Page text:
[nobe-l] Fwd: my teaching questions

David Andrews dandrews at visi.com
Thu Jan 28 06:26:45 UTC 2010

>From: "Mary Ellen" <gabias at telus.net>
>To: "'David Andrews'" <dandrews at visi.com>
>Subject: my teaching questions
>Date: Wed, 27 Jan 2010 21:08:19 -0800
>Dear Dave,
>Several months ago you circulated my request for teaching tips to 
>the National Association of Blind Educator's list. Would you please 
>forward this update, since many of the people who responded asked me 
>to let them know about my progress.
>First, I wanted to thank all of you who responded to my somewhat 
>desperate request for suggestions. Your messages were both 
>encouraging and helpful.
>The Catechism year is more than half over and I am happy to report 
>genuine progress. At least I can report progress in the way my 
>students understand and relate to having a blind teacher. The 
>question of their overall response to their catechism lessons is a 
>hot topic among all of us who volunteer to teach them, but probably 
>not on topic for this list.
>I began by talking with the co-ordinator about my assigned room. She 
>agreed to move me. I now have space I can rearrange as needed in 
>order to move around among my students and separate them into groups 
>for doing projects.
>When we had settled into our new room, I began class by informing 
>them that I would not tolerate a repeat of the disrespect they had 
>shown. I let them know that I preferred peace but had some 
>formidable weapons of war if necessary. Specifically, I told them 
>they were in class for an hour and that I could either try to find 
>pleasant things for them to do or I could think of projects that 
>would make their time miserable. Then I gave them a few examples. I 
>also told them I would be speaking with their parents. Then I called 
>each of the parents and described my objectives for their children's 
>learning for the year. I explained the class dynamics and the 
>specific discipline problem. They all expressed support and assured 
>me they would talk with their children. We also agreed that, if the 
>misbehavior continued, any unruly student would come to my home for 
>a review class on Saturday morning. When the students heard that 
>misbehavior would jeopardize their Saturdays, their 
>behavior  improved immediately. In fact, they began correcting one 
>another's misdeeds.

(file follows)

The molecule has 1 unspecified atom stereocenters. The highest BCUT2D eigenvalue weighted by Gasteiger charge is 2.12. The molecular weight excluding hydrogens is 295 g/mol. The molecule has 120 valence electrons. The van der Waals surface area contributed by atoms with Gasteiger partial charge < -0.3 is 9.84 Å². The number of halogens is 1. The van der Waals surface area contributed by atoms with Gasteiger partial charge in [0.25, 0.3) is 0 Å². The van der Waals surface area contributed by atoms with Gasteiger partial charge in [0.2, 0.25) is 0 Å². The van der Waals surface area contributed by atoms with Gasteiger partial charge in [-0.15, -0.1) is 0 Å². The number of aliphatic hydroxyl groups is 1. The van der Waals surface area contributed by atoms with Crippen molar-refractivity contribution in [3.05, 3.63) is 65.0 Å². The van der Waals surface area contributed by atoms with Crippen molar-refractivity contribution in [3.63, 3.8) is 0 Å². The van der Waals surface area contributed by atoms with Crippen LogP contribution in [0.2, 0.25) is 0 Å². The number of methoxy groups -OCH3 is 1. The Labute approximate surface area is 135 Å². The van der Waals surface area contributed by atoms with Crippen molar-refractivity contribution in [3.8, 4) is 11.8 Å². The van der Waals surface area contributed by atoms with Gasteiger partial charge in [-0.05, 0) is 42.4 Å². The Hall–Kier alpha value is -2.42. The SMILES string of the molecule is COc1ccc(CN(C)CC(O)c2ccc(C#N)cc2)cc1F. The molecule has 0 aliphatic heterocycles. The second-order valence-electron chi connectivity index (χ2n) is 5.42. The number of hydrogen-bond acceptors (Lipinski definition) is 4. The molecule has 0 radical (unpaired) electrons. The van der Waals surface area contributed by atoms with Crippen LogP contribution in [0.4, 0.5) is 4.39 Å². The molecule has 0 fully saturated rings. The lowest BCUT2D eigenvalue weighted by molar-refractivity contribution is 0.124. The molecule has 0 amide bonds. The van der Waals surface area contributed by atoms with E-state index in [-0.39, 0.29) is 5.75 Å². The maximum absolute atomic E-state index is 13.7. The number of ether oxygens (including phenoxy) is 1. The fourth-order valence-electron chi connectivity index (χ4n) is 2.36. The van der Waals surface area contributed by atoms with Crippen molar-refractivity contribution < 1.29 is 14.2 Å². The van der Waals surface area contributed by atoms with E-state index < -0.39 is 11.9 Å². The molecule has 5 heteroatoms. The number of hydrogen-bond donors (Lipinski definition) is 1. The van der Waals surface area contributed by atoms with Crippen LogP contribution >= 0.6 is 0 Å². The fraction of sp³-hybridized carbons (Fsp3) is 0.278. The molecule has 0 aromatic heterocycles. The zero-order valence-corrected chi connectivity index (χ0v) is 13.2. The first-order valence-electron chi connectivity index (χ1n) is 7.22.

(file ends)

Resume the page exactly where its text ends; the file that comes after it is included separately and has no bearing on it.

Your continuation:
>I still had to find a way to teach that wouldn't either put the 
>students to sleep or cause them to fidget from the suppressed need 
>to get up and move. I quickly discovered that anything remotely 
>resembling a lecture format was doomed to failure. At first, 
>probably because I'd been so stern with them, they were reluctant to 
>answer questions or participate in discussions. They did like some 
>of the activities in the teacher's guide and supplementary exercise 
>books. We do crossword puzzles and word searches from the book. I 
>ask them to read their answers aloud.
>One week, when it was obvious that sitting still was almost more 
>than they could bear because it was a beautiful fall day outside, I 
>told them they could go outside and have a paper airplane contest, 
>provided they wrote a verse of the Appostle's Creed on their planes.
>Another week we played hangman using their Faith Vocabulary words.
>Two weeks ago I divided the class into two groups and assigned each 
>group to prepare a poster about a chapter and teach the material to 
>the other group. I walked between groups suggesting ideas. The next 
>week they performed. One group did very well; the other? Well, let's 
>just say they needed a lot more structured help than I'd provided. I 
>knew it wasn't going to be a great day when they began their lesson 
>by giving the other group a test on the material. If I do something 
>like that again, I'll give them less freedom in designing their presentation.
>Yesterday we were discussing St. Paul's journeys and his first 
>letter to the Corinthians. We had a really good discussion about 
>ways they would spread the Gospel if Christianity were brand new and 
>they were advising St. Paul. Some of their methods were quite 
>creative. Except for a few minor digressions concerning how to catch 
>crabs, (St. Paul did have to cross the ocean to get to Corinth after 
>all, and one student was reminded of his visit to a crab fishery), 
>the discussion was quite good. We were talking about St. Paul's 
>influence over people. One student described how he and his brother 
>influenced the people on their paper route to give them tips at 
>Christmas by deliberately showing up late with the papers and 
>knocking on the doors to appologize and wish their customers a merry 
>Christmas. I told them of my experience delivering papers, which 
>sparked questions about how I could possibly do that as a blind person.
>All in all, I believe the class is finally coming together. I'm not 
>kidding myself, though. I'm absolutely sure they would all rather be 
>almost anywhere else on Tuesday afternoons. But at least blindness 
>hasn't remained a major issue in the way the classes proceed.
>Mary Ellen Gabias

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